Data has become big.
Today we have more data than ever before, more data in fact than we know how to analyze or even handle. Big data is a big topic. Big data changes the way we do science and the way we think about science. Big data even led Chris Anderson to declare the End of Theory:
“We can stop looking for models. We can analyze the data without hypotheses about what it might show. We can throw the numbers into the biggest computing clusters the world has ever seen and let statistical algorithms find patterns where science cannot.”That was 5 years ago. Theory hasn’t ended yet and it’s unlikely to end anytime soon. Because there is slight problem with Anderson’s vision: One still needs the algorithm that is able to find patterns. And for that algorithm, one needs to know what one is looking for to begin with. But pattern finding algorithms for big data are difficult. One could say they are a science in themselves, so theory better not ends before having found them.
Those of us working on the phenomenology of quantum gravity would be happy if we had data at all, so I can’t say the big data problem is big on my mind, but I have a story to tell. Alexander Balatsky recently took on a professorship in condensed matter physics at Nordita, and he told me about a previous work of his that illustrates the challenge of big data in physics. It comes with an interesting lesson.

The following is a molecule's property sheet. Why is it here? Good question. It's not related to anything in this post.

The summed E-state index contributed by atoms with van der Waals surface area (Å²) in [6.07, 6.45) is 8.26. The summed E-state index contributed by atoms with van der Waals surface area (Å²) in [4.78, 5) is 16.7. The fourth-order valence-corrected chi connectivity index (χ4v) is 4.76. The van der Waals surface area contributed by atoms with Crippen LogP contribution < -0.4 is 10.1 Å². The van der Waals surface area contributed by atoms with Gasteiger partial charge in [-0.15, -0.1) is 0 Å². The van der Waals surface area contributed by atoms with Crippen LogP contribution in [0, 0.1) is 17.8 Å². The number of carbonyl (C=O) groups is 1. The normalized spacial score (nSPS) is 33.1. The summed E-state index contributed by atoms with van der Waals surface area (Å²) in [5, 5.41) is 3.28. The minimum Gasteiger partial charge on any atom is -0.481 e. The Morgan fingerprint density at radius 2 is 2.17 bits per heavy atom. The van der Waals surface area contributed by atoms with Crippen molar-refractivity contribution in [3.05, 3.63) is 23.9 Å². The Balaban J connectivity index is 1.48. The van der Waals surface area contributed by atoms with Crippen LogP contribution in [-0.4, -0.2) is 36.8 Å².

Electron conducting bands in crystals are impossible to calculate analytically except for very simplified approximations. Determining the behavior of electrons in crystals to high accuracy requires three-dimensional many-body calculations of multiple bands and their interactions. It produces a lot of data. Big data.
You can find and download some of that data in the 3D Fermi Surface Database. Let me just show you a random example example of Fermi surfaces, this one being for a gold-indium lattice:
The Fermi-surface roughly speaking tells you how electrons are packed. Pretty in a nerdy way, but what is the relevant information here?